This post title is borrowed from a recent article in The Economist:
IMAGINE that the world’s best specialists in a particular disease have convened to study a serious and intractable case. They offer competing diagnoses and treatments. Yet preying on their minds is a discomfiting fact: nothing they have done has worked, and they don’t know why. That sums up the atmosphere at the annual economic symposium in Jackson Hole, Wyoming, convened by the Federal Reserve Bank of Kansas City and attended by central bankers and economists from around the world*. Near the end Donald Kohn, who retired in 2010 after 40 years with the Fed, asked: “What’s holding the economy back [despite] such accommodative monetary policy for so long?” There was no lack of theories. But, as Mr Kohn admitted, none is entirely satisfying.
I’d like to solve the mystery that perplexed the greatest minds of monetary economics. Money has been ultra-tight since mid-2008.
The real mystery of Jackson Hole is why the greatest minds in monetary economics fail to recognize this fact. Milton Friedman understood. Ben Bernanke explained in 2003 that neither interest rates nor the money supply were reliable policy indicators, and ultimately only NGDP growth and inflation could tell you whether money was easy or tight. By those indicators (averaged) money’s the tightest since Herbert Hoover administration.
I’d like to offer a conjecture. If the monetary economists understood that monetary policy since mid-2008 had been ultra-tight, they would have a very different view as to what sort of policy is appropriate today.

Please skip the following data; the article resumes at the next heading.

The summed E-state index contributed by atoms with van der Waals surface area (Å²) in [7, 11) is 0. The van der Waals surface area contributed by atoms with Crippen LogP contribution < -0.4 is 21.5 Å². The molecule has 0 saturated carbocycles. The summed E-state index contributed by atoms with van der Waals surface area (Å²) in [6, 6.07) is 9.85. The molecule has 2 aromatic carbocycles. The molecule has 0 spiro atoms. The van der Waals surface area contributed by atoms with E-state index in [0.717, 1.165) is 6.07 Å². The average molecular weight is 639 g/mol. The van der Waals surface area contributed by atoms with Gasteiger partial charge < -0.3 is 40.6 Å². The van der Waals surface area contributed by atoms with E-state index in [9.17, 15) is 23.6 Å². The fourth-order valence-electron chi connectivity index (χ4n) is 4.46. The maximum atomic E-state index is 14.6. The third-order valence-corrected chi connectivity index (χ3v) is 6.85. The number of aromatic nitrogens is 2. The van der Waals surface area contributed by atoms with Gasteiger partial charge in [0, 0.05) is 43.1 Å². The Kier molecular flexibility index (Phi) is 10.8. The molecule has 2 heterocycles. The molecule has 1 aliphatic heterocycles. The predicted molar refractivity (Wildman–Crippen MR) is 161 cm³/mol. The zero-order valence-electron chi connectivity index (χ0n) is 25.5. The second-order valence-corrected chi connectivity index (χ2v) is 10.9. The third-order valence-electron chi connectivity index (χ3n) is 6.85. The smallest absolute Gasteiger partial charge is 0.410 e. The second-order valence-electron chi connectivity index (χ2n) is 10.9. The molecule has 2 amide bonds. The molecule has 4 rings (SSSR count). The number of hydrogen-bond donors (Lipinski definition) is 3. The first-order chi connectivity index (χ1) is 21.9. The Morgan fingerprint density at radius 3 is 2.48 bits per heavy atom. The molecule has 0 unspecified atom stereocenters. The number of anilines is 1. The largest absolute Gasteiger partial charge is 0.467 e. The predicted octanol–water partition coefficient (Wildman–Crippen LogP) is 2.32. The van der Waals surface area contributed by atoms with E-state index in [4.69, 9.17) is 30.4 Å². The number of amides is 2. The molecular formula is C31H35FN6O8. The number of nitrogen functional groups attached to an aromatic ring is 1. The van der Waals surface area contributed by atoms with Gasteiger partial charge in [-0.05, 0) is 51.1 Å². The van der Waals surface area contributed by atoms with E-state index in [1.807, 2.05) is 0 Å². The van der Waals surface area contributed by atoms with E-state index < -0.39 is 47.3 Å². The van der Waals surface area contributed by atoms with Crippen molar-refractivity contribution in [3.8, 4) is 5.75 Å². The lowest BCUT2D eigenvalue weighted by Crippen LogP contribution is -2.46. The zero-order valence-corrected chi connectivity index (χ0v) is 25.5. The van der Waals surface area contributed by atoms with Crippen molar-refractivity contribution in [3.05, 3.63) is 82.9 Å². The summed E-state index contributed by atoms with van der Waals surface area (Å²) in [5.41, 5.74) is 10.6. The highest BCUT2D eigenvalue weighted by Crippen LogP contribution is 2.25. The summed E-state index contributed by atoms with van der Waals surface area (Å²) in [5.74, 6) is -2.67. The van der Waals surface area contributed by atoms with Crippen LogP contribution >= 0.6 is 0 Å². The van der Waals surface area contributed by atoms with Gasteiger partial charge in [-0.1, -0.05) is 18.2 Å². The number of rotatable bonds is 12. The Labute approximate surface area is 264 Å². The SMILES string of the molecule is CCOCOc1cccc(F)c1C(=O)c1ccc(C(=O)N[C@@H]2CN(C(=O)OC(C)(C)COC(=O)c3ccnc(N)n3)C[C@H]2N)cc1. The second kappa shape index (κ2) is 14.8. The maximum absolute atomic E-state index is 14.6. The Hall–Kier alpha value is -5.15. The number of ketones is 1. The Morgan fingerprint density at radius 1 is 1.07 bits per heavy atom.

Lots of economists have offered rebuttals to the market monetarist claim that easier money would help right now. For instance, George Selgin and Eli Dourado offered critiques of the sticky wage explanation for persistently high unemployment. But I’ve yet to see a single economist take on my claim that money’s been very tight. I don’t expect economists to take what I say all that seriously, but I do expect them to notice when Bernanke blatantly contradicts his 2003 definition of the stance of monetary policy, with no justification provided. This issue is far more important than whether his recent policy is inconsistent with his advice to Japan, and yet he has not been asked about the contradiction. Even worse, almost all economists accept the definition offered by the political Bernanke, not the academic Bernanke. Which do you think more likely represents his actual views?
PS. Some commenters asked me about the Dourado post. I addressed the plausibility of sticky wages here, and in numerous other posts in reply to Tyler Cowen and George Selgin. I’d also point out that there is lots of cutting-edge research that tells us that the “common sense” approach to the wage stickiness hypothesis is not reliable. By common sense I mean; “Come on, wouldn’t the unemployed have cut their wage demands by now.” Yes, they would have, but that doesn’t solve the problem. This is partly (but not exclusively) for reasons discussed in this recent Ryan Avent post.
Update: Saturos directed me to an excellent Bryan Caplan post on wage stickiness.